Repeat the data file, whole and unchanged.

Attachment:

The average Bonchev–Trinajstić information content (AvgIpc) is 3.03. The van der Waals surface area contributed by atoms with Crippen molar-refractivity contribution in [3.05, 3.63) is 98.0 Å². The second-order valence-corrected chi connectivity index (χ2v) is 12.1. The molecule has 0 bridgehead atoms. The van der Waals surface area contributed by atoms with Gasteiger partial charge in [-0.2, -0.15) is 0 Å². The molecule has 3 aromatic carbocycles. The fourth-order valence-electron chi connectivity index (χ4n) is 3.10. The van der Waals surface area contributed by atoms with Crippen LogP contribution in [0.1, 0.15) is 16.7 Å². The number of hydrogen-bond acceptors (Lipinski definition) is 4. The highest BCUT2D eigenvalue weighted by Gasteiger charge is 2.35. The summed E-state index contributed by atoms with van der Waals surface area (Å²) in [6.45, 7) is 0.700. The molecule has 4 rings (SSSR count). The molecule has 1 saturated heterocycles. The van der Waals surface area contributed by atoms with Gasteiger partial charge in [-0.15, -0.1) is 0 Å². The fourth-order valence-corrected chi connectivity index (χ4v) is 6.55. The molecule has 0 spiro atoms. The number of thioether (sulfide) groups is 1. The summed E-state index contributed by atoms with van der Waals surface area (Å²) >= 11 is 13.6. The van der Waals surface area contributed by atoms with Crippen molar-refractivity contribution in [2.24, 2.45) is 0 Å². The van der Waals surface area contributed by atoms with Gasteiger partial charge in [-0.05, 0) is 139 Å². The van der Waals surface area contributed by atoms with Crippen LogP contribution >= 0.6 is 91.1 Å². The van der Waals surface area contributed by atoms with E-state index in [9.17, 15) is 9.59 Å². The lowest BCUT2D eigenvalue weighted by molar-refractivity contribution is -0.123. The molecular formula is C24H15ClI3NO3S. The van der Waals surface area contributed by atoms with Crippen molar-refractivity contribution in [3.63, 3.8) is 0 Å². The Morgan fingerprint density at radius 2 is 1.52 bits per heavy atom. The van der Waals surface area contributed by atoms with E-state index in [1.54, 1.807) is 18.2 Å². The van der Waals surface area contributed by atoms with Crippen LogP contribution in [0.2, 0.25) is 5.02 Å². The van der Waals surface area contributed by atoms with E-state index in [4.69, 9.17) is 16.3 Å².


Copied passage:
The average Bonchev–Trinajstić information content (AvgIpc) is 3.03. The van der Waals surface area contributed by atoms with Crippen molar-refractivity contribution in [3.05, 3.63) is 98.0 Å². The second-order valence-corrected chi connectivity index (χ2v) is 12.1. The molecule has 0 bridgehead atoms. The van der Waals surface area contributed by atoms with Gasteiger partial charge in [-0.2, -0.15) is 0 Å². The molecule has 3 aromatic carbocycles. The fourth-order valence-electron chi connectivity index (χ4n) is 3.10. The van der Waals surface area contributed by atoms with Crippen LogP contribution in [0.1, 0.15) is 16.7 Å². The number of hydrogen-bond acceptors (Lipinski definition) is 4. The highest BCUT2D eigenvalue weighted by Gasteiger charge is 2.35. The summed E-state index contributed by atoms with van der Waals surface area (Å²) in [6.45, 7) is 0.700. The molecule has 4 rings (SSSR count). The molecule has 1 saturated heterocycles. The van der Waals surface area contributed by atoms with Gasteiger partial charge in [-0.15, -0.1) is 0 Å². The fourth-order valence-corrected chi connectivity index (χ4v) is 6.55. The molecule has 0 spiro atoms. The number of thioether (sulfide) groups is 1. The summed E-state index contributed by atoms with van der Waals surface area (Å²) >= 11 is 13.6. The van der Waals surface area contributed by atoms with Crippen molar-refractivity contribution in [2.24, 2.45) is 0 Å². The van der Waals surface area contributed by atoms with Gasteiger partial charge in [-0.05, 0) is 139 Å². The van der Waals surface area contributed by atoms with Crippen LogP contribution >= 0.6 is 91.1 Å². The van der Waals surface area contributed by atoms with E-state index in [9.17, 15) is 9.59 Å². The lowest BCUT2D eigenvalue weighted by molar-refractivity contribution is -0.123. The molecular formula is C24H15ClI3NO3S. The van der Waals surface area contributed by atoms with Crippen molar-refractivity contribution in [3.63, 3.8) is 0 Å². The Morgan fingerprint density at radius 2 is 1.52 bits per heavy atom. The van der Waals surface area contributed by atoms with E-state index in [1.54, 1.807) is 18.2 Å². The van der Waals surface area contributed by atoms with Crippen LogP contribution in [0.2, 0.25) is 5.02 Å². The van der Waals surface area contributed by atoms with E-state index in [4.69, 9.17) is 16.3 Å².